The dame was easier on me, but just as ticked. “He’s right, Mr. Tective. We don’t like the envelope system. Every month we make a budget, just like we’re supposed to. Then we write checks and cash them, and put the cash in the envelopes. But we always wind up running out of money well before the month ends. I thought that was bad enough, but now we’re really in trouble and I feel just awful!”
I’ve been around; there’s “making a budget” and there’s “sticking to a budget“. From the sound of it, this sounded like too much of one and not enough of the other, baby. “How is now worse than some other time to run out of the green?” I asked.
The dad looked back at the house and took a breath. “Our 6-year-old son is in his room crying his eyes out,” the dad said to me. “He wanted to dress up as the Cyber-Man superhero for Halloween, but that character is so popular this year that they were all sold out at every store in town. One place said they were getting another shipment of costumes in today and they would hold one for us. We were going to get the cash out of our “blow money” envelope, but there is none left! It’s all been spent! We don’t have any money in our other envelopes or the bank, and my paycheck won’t hit for another three days!”
This one was taking a nose-dive like there was no tomorrow. Not only were these people not understanding how the envelopes work, but they were still living paycheck-to-paycheck. I decided to give them the benefit of the doubt; maybe they were new to it. “How long have the two of you been doing the envelope deal?”
She looked at him. He looked at her. They looked at me. “Since March,” she said.
The breeze was about to knock me over after that one. “March?!!!”
“Well, it’s just … we don’t understand it. It’s a lot to keep track of,” she said.
“And we get confused,” he said. “We don’t know if going out to eat should come from the food envelope or the entertainment envelope, for one thing.”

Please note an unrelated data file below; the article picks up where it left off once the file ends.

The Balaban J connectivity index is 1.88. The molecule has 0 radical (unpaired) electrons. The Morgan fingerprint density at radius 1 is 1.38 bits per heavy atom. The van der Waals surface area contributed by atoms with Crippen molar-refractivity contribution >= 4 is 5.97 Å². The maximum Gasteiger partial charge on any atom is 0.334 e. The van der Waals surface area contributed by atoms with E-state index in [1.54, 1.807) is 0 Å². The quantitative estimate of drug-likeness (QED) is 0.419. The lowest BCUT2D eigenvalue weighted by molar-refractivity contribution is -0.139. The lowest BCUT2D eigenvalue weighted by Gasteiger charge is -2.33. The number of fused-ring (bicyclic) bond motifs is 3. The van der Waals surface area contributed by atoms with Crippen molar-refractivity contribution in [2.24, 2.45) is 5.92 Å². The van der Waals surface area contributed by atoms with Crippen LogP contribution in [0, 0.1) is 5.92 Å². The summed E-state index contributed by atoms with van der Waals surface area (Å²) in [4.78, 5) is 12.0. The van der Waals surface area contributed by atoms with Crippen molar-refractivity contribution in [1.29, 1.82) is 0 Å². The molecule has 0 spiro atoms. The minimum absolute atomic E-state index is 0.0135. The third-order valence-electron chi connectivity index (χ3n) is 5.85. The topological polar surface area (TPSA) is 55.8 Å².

“If you two are mixed up,” I said “then get together and make a list of what comes out of where. Make your decision together.”
“That’s only part of it,” she said. “Sometimes we don’t have enough money for one envelope and we have to take it out of another. There’s never enough money when we need it.”
Now my brain was like a teapot. “Budget” might as well have been a Greek word for these yahoos.
“Don’t you two knuckleheads get it?” I said. “The problem isn’t the envelope system. The problem is you. Once you run out of dough in one envelope, that envelope is done for the month! No borrowing!”
“Even if you just take a little out, the little stuff adds up. If you don’t believe me, listen to the little tyke in there,” I said, pointing to the window where the crying was coming from. “He doesn’t get his costume this year because you two didn’t plan the budget and execute on it. The kid’s got a reason to cry. I don’t know who’s the bigger baby; you or him.”
“Is the kid only upset because he didn’t get his costume?” I asked.
After a long minute, the dad mumbled something. I didn’t hear him. “What’s that, jack?” I said.
“Not really,” he said, quietly. “He doesn’t even know that we can’t afford it yet.”
“So what’s he pitching a fit about?”
What they said next … made all the puzzle pieces fall togethe